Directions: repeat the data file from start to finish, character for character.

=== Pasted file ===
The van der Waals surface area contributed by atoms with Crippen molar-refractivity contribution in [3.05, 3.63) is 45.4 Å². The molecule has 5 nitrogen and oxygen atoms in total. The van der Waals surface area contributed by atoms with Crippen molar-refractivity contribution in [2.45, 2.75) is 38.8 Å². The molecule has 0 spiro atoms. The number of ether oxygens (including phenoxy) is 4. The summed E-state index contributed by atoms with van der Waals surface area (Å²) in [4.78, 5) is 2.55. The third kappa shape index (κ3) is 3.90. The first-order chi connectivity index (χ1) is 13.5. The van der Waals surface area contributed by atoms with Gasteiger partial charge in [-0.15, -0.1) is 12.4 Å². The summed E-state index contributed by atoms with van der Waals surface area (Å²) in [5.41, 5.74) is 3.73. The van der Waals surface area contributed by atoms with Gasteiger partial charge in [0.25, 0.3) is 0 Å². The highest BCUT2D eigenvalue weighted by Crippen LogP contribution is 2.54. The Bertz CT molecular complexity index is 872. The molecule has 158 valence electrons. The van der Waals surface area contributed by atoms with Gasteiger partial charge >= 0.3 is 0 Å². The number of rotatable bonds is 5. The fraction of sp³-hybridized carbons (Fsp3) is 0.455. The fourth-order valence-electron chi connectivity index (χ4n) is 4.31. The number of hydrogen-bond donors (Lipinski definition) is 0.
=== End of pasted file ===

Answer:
The van der Waals surface area contributed by atoms with Crippen molar-refractivity contribution in [3.05, 3.63) is 45.4 Å². The molecule has 5 nitrogen and oxygen atoms in total. The van der Waals surface area contributed by atoms with Crippen molar-refractivity contribution in [2.45, 2.75) is 38.8 Å². The molecule has 0 spiro atoms. The number of ether oxygens (including phenoxy) is 4. The summed E-state index contributed by atoms with van der Waals surface area (Å²) in [4.78, 5) is 2.55. The third kappa shape index (κ3) is 3.90. The first-order chi connectivity index (χ1) is 13.5. The van der Waals surface area contributed by atoms with Gasteiger partial charge in [-0.15, -0.1) is 12.4 Å². The summed E-state index contributed by atoms with van der Waals surface area (Å²) in [5.41, 5.74) is 3.73. The van der Waals surface area contributed by atoms with Gasteiger partial charge in [0.25, 0.3) is 0 Å². The highest BCUT2D eigenvalue weighted by Crippen LogP contribution is 2.54. The Bertz CT molecular complexity index is 872. The molecule has 158 valence electrons. The van der Waals surface area contributed by atoms with Gasteiger partial charge >= 0.3 is 0 Å². The number of rotatable bonds is 5. The fraction of sp³-hybridized carbons (Fsp3) is 0.455. The fourth-order valence-electron chi connectivity index (χ4n) is 4.31. The number of hydrogen-bond donors (Lipinski definition) is 0.